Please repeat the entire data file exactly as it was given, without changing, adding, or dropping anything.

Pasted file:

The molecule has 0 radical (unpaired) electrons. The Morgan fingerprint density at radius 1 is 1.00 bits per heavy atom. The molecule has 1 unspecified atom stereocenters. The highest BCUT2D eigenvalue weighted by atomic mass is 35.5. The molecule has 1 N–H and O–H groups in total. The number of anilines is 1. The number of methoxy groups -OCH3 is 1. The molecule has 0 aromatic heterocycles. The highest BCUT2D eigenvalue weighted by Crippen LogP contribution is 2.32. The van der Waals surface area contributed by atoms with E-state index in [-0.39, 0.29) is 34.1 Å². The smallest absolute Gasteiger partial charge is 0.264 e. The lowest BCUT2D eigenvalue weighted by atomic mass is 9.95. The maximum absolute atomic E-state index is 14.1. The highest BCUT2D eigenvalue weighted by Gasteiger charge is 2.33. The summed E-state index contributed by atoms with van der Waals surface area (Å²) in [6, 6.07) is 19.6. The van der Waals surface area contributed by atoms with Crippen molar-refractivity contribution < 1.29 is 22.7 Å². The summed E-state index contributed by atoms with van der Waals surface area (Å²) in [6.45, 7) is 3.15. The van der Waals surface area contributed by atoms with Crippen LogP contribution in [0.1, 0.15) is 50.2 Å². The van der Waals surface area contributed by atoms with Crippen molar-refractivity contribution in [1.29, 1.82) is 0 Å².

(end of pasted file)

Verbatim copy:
The molecule has 0 radical (unpaired) electrons. The Morgan fingerprint density at radius 1 is 1.00 bits per heavy atom. The molecule has 1 unspecified atom stereocenters. The highest BCUT2D eigenvalue weighted by atomic mass is 35.5. The molecule has 1 N–H and O–H groups in total. The number of anilines is 1. The number of methoxy groups -OCH3 is 1. The molecule has 0 aromatic heterocycles. The highest BCUT2D eigenvalue weighted by Crippen LogP contribution is 2.32. The van der Waals surface area contributed by atoms with E-state index in [-0.39, 0.29) is 34.1 Å². The smallest absolute Gasteiger partial charge is 0.264 e. The lowest BCUT2D eigenvalue weighted by atomic mass is 9.95. The maximum absolute atomic E-state index is 14.1. The highest BCUT2D eigenvalue weighted by Gasteiger charge is 2.33. The summed E-state index contributed by atoms with van der Waals surface area (Å²) in [6, 6.07) is 19.6. The van der Waals surface area contributed by atoms with Crippen molar-refractivity contribution < 1.29 is 22.7 Å². The summed E-state index contributed by atoms with van der Waals surface area (Å²) in [6.45, 7) is 3.15. The van der Waals surface area contributed by atoms with Crippen LogP contribution in [0.1, 0.15) is 50.2 Å². The van der Waals surface area contributed by atoms with Crippen molar-refractivity contribution in [1.29, 1.82) is 0 Å².